THE ROARING TWENTIES

The Wall Street Crash

The Wall Street Crash

The Roaring Twenties

GCSE History RevisionSo, World War One ends in 1918. Hooray! And then life returned to normal for everyone? Well, certainly not in Europe, as our revision guides on Germany, the Treaty of Versailles and the League of Nations demonstrate. But what about in America? Well, initially things didn’t go so well:

* There was political panic over the possible spread of socialism or communism, which many feared that immigrants from Europe would bring in (more on that later).

* This panic was partly caused by the wave of industrial strikes that took place in 1919.

* Lots of soldiers returned from Europe after the War, but couldn’t find work.

*Above all, there was an economic depression in 1920, partly because of the problems described above.

But after 1921, things started to change for the better. The American economy started to boom, bringing new prosperity to some (but not all) Americans. At the same time, there were new forms of entertainment, such as cinema and jazz and new fashions. And even though, alcohol was made illegal, as we’ll see, people generally didn’t let that stop them having a good time.

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The Wall Street Crash

The Wall Street CrashBy 1928, the boom-time of the 1920s had reached its peak. First the economy started to slow down, and when it did a feeling of nervousness started to set in. Then, on 28th October 1929, panic hit the New York stock exchange (Wall Street), with the market losing 13% of its value in one day, and a further 12 the next day. People start to panic about losing their savings, and many banks and businesses started to go under as people withdrew their savings for safekeeping and stopped spending money.

The causes and the consequences: So what went wrong? Why didn’t the good times last forever, like many people thought they would? And what were the effects of the crisis?

* Over-production: there was a limit to how many consumer goods people could afford to buy, and unfortunately far too many goods had been produced by the time people realised this. Since so much of the economic boom had been based on these goods, many of these businesses went under once people started to lose confidence in the economy.

* Speculation: the temptation to make a fast buck through financial investments drove people to do crazy things. In addition to investing thoughtlessly in shares in companies that would be wiped out if the good times stopped, many people invested in things like land or shares purely because they expected their price to increase, meaning they could sell them for an easy profit – in other words, they were speculating. This drove the prices of all sorts of things like land and property extremely high, which in the end reduced demand for them. And when demand dropped, so did the price. And a lot of people lost what they had invested. People who had invested in companies that went bust or had their money in banks that collapsed lost all that they had invested.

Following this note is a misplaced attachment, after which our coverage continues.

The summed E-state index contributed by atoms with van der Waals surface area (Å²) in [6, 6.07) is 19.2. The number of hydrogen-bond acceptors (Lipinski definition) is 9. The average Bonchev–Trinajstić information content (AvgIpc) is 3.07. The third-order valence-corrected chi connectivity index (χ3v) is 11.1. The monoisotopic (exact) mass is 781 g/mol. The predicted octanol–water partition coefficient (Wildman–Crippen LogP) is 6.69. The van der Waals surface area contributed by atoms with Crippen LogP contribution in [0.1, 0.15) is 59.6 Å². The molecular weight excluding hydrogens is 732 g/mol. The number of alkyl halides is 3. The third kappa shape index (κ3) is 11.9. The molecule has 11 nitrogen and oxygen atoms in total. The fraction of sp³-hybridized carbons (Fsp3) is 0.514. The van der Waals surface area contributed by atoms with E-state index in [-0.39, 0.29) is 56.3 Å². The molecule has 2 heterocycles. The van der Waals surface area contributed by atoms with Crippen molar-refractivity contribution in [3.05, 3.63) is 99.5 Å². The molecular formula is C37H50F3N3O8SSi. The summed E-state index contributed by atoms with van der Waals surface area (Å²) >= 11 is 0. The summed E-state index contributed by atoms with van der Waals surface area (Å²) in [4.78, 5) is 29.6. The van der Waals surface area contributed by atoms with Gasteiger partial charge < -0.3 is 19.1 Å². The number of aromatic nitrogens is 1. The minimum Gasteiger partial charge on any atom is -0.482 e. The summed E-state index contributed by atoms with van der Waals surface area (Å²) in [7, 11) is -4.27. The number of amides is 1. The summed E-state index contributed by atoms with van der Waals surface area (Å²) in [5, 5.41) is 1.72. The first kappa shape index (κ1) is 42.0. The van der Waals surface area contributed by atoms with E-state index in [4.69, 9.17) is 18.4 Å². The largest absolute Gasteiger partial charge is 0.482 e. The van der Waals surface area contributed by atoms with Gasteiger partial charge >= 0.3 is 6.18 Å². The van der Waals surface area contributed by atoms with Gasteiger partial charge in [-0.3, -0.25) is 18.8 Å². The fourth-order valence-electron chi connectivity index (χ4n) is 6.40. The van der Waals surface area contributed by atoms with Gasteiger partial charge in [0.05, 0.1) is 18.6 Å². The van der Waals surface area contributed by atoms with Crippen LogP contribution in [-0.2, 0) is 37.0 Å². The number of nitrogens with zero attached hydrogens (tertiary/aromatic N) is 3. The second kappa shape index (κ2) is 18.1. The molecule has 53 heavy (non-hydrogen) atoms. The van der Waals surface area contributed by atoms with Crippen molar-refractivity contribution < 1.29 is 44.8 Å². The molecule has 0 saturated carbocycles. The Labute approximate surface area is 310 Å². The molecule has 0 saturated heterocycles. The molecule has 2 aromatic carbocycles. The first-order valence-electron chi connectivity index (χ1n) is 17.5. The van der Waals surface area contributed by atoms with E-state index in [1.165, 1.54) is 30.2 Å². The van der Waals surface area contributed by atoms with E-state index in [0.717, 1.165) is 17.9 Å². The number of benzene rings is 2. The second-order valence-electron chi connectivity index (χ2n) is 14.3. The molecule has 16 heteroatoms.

* Those Tariffs: while being protected against cheaper foreign goods helped some businesses in the short term, in the long-term it damaged their ability to trade overseas. Other countries were obviously unhappy that their goods had tariffs put on them when they reached the States, and responded in kind with tariffs of their own on American goods. The tariffs also distorted the domestic market for goods and services, keeping the price of things higher than it would have been.

* Too many poor people, not enough rich people: or ‘unequal distribution of wealth’, as you should refer to it in your exam. While a lot of people got rich quickly, a very large proportion lived in poverty or could only buy a few consumer goods. Not enough people became prosperous quickly enough to keep the boom going.

* Easy credit: to buy more expensive goods such as cars, or in the case of small businesses such as farmers to buy machinery, many people and companies paid on credit. The easy availability of credit fuelled the boom in the good years, but once the crisis hit, there was a domino effect of people being unable to repay the credit, leading to businesses going bust, and then to more people losing their jobs, and then more people unable to pay their credit…. There had also been no regulation of banks, who had also lent money to people and businesses like it was going out of fashion. And when they couldn’t pay back the loans, the banks got into a lot of trouble.

And as we’ll see in our guide to the Depression, these problems were just the beginning.